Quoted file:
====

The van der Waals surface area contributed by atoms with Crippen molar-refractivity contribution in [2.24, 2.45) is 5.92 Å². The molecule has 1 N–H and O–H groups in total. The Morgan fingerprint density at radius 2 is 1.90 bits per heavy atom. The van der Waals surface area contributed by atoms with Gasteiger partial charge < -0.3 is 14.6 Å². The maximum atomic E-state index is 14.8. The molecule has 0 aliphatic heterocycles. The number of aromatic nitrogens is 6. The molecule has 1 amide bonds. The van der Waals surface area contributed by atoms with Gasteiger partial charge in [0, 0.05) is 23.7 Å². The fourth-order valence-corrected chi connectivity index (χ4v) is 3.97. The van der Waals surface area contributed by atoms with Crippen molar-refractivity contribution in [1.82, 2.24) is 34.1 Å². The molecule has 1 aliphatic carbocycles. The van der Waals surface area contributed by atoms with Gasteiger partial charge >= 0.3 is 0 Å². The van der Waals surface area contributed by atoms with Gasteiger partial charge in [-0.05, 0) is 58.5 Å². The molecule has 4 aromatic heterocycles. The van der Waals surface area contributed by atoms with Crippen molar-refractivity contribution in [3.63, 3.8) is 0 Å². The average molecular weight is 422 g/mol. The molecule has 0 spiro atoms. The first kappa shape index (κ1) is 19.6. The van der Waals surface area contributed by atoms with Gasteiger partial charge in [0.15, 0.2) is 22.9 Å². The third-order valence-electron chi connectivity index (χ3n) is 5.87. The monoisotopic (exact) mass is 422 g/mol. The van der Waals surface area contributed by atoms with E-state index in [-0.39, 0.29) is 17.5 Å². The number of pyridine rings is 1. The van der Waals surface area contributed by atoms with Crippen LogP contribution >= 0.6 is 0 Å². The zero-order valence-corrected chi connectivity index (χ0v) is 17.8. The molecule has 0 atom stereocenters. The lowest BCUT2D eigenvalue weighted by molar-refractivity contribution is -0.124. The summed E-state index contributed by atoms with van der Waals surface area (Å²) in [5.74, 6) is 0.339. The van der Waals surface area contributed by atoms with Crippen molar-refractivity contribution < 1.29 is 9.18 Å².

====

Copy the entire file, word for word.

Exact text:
The van der Waals surface area contributed by atoms with Crippen molar-refractivity contribution in [2.24, 2.45) is 5.92 Å². The molecule has 1 N–H and O–H groups in total. The Morgan fingerprint density at radius 2 is 1.90 bits per heavy atom. The van der Waals surface area contributed by atoms with Gasteiger partial charge < -0.3 is 14.6 Å². The maximum atomic E-state index is 14.8. The molecule has 0 aliphatic heterocycles. The number of aromatic nitrogens is 6. The molecule has 1 amide bonds. The van der Waals surface area contributed by atoms with Gasteiger partial charge in [0, 0.05) is 23.7 Å². The fourth-order valence-corrected chi connectivity index (χ4v) is 3.97. The van der Waals surface area contributed by atoms with Crippen molar-refractivity contribution in [1.82, 2.24) is 34.1 Å². The molecule has 1 aliphatic carbocycles. The van der Waals surface area contributed by atoms with Gasteiger partial charge >= 0.3 is 0 Å². The van der Waals surface area contributed by atoms with Gasteiger partial charge in [-0.05, 0) is 58.5 Å². The molecule has 4 aromatic heterocycles. The van der Waals surface area contributed by atoms with Crippen molar-refractivity contribution in [3.63, 3.8) is 0 Å². The average molecular weight is 422 g/mol. The molecule has 0 spiro atoms. The first kappa shape index (κ1) is 19.6. The van der Waals surface area contributed by atoms with Gasteiger partial charge in [0.15, 0.2) is 22.9 Å². The third-order valence-electron chi connectivity index (χ3n) is 5.87. The monoisotopic (exact) mass is 422 g/mol. The van der Waals surface area contributed by atoms with E-state index in [-0.39, 0.29) is 17.5 Å². The number of pyridine rings is 1. The van der Waals surface area contributed by atoms with Crippen LogP contribution >= 0.6 is 0 Å². The zero-order valence-corrected chi connectivity index (χ0v) is 17.8. The molecule has 0 atom stereocenters. The lowest BCUT2D eigenvalue weighted by molar-refractivity contribution is -0.124. The summed E-state index contributed by atoms with van der Waals surface area (Å²) in [5.74, 6) is 0.339. The van der Waals surface area contributed by atoms with Crippen molar-refractivity contribution < 1.29 is 9.18 Å².